Our study has several limitations. First, our data are observational; therefore, we cannot prove causation between process-of-care measures and outcomes. In addition, we cannot be sure that unmeasured confounders may have contributed to the association between composite quality of care and outcomes. Second, hospitals participating in the GWTG-R may be more interested in improving quality of care compared with nonparticipating hospitals. Although our sample may not be generalizable to all US hospitals, the degree of variability in actual process quality may be even greater among all US hospitals because the GWTG-R hospitals are self-selected with a presumed greater interest in improving outcomes from IHCA. Third, our secondary outcome of neurologic function was only analyzed among a subset of hospitals that did not have large amounts of missing data (173 of 261 hospitals), which may further limit generalizability and interpretation to hospitals that routinely collect CPC data on most of their patients with cardiac arrest. Fourth, we included 5 guideline-recommended process measures to create our hospital process composite performance score. Although we carefully chose measures based on the 2010 AHA guideline recommendations and the availability and completeness of data, we acknowledge that other processes or structural measures may be more or less associated with survival and neurologic outcomes. Fifth, we restricted our analysis to data collected from January 1, 2010, through December 31, 2012, to account for secular trends in survival to discharge (survival known to be lower in earlier years). Sixth, each measure was weighted equally in our analysis, yet some measures may be more associated with outcomes than others. Nonetheless, hospital process composite performance measures developed for other measures have treated individual measures similarly. Seventh, hospital variability in obtaining do-not-attempt-resuscitation (DNAR) orders before cardiac arrest likely influences a hospital’s survival rate such that hospitals with the best survival rates may be more aggressive in obtaining DNAR orders. The GWTG-R does not include patients in its registry if they have DNAR orders before their IHCA; however, we did not find that better-performing hospitals were more likely than their counterparts to establish DNAR orders during the hospitalization (eTable 5 in the Supplement). Eighth, we used standard definitions provided by the AHA’s GWTG-R to determine the population inclusion and exclusion criteria for each guideline measure. We acknowledge that the population inclusion for these measures may change over time as a result of expert consensus or new evidence, yet our analysis closely mimics feedback provided to each GWTG-R hospital for each measure and reflects consensus of the measure at the time of our analysis. Ninth, our data represent a cross-sectional association between adherence to process quality and outcomes. A longitudinal study accounting for change in hospital process performance is needed to establish an association between quality and outcomes.
Significant opportunities remain for improving adherence to guideline-recommended care overall and with individual process-of-care measures. Of importance, enhancing process quality of care may improve outcomes for the many patients with IHCA.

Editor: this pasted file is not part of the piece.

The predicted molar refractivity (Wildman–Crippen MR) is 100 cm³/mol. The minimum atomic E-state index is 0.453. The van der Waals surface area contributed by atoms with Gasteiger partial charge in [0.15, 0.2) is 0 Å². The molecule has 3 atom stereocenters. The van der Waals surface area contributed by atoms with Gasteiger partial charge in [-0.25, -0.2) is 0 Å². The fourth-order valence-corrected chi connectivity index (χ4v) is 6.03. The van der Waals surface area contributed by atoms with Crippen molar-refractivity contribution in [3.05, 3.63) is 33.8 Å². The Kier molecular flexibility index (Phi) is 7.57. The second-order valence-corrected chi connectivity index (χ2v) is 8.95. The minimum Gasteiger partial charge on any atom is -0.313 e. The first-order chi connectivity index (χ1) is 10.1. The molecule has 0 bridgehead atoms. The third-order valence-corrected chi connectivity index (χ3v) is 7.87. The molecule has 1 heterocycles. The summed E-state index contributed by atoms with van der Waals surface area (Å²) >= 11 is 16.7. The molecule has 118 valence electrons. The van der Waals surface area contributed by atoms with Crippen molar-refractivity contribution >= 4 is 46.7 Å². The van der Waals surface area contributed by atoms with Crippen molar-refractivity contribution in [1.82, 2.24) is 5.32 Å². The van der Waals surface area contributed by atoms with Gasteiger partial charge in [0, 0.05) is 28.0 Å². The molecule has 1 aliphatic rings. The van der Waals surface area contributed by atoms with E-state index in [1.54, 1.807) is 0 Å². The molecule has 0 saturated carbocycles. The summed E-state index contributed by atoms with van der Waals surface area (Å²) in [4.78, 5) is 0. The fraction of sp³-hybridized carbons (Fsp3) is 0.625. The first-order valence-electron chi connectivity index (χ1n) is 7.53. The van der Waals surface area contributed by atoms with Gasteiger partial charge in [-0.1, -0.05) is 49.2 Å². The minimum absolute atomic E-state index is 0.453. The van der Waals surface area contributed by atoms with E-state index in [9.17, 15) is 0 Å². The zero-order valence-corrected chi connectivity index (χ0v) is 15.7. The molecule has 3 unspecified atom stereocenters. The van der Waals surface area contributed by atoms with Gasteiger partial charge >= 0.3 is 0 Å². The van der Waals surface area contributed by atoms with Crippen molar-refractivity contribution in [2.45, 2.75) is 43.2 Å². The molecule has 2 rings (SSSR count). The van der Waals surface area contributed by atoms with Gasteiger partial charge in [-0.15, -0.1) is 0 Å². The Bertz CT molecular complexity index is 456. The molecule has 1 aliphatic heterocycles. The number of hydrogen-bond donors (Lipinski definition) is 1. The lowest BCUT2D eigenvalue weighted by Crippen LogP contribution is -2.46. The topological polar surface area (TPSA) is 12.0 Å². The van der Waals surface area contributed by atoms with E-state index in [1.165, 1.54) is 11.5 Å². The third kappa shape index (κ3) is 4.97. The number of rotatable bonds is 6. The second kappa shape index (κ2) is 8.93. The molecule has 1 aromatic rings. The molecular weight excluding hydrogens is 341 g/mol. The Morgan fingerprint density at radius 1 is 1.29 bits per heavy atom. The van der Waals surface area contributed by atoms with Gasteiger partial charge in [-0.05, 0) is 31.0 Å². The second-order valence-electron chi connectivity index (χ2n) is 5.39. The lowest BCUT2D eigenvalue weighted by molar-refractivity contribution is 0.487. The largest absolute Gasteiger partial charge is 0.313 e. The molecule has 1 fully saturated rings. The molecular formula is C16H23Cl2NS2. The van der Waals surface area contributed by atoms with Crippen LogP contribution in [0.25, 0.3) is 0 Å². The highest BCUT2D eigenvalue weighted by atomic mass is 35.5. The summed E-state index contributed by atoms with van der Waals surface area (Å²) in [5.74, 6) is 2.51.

Accepted for Publication: November 20, 2015.
Corresponding Author: Monique L. Anderson, MD, MHS, Duke Clinical Research Institute, Duke University Medical Center, 7022 N Pavilion, PO Box 17969, Durham, NC 27715 (email@example.com).
Published Online: February 24, 2016. doi:10.1001/jamacardio.2015.0275.
Author Contributions: Dr Anderson had full access to all the data in the study and takes responsibility for the integrity of the data and the accuracy of the data analysis.
Study concept and design: Anderson, Nichol, Berg, Bradley.
Acquisition, analysis, or interpretation of data: All authors.
Drafting of the manuscript: Anderson, Nichol.
Critical revision of the manuscript for important intellectual content: All authors.
Statistical analysis: Anderson, Dai, Thomas.
Obtained funding: Anderson.
Study supervision: Nichol, Berg, Peterson.
Conflict of Interest Disclosures: All authors have completed and submitted the ICMJE Form for Disclosure of Potential Conflicts of Interest. Dr Chan reported receiving funding from grant 1R01HL123980 from the National Heart, Lung, and Blood Institute. Dr Peterson reported receiving industry funding from Janssen and consulting funding from Boehringer Ingelheim, Janssen, Sanofi, Bayer, Merck, and AstraZeneca. No other disclosures were reported.
Funding/Support: This study was supported by the Duke Clinical Research Institute (Durham, North Carolina). Dr Anderson is personally funded by the following career development award: National Institutes of Health Common Fund research supplements to promote diversity in health-related research under award 3U54AT007748-02S1.
Role of the Funder/Sponsor: The Duke Clinical Research Institute is responsible for the design and conduct of the study; collection, management, analysis, and interpretation of the data; preparation, review, or approval of the manuscript; and decision to submit the manuscript for publication.
Group Information: American Heart Association’s Get With the Guidelines–Resuscitation Investigators are listed in the eAppendix in the Supplement.
Additional Contributions: We thank Barbara Lytle, MS, for her project leadership and Erin Hanley, MS, for her editorial contributions to the manuscript. Neither Ms Lytle nor Ms Hanley received compensation for their contributions apart from their employment at the institution where this study was conducted. Ms Lytle and Ms Hanley are employees of the Duke Clinical Research Institute, Duke University Medical Center, Durham, North Carolina.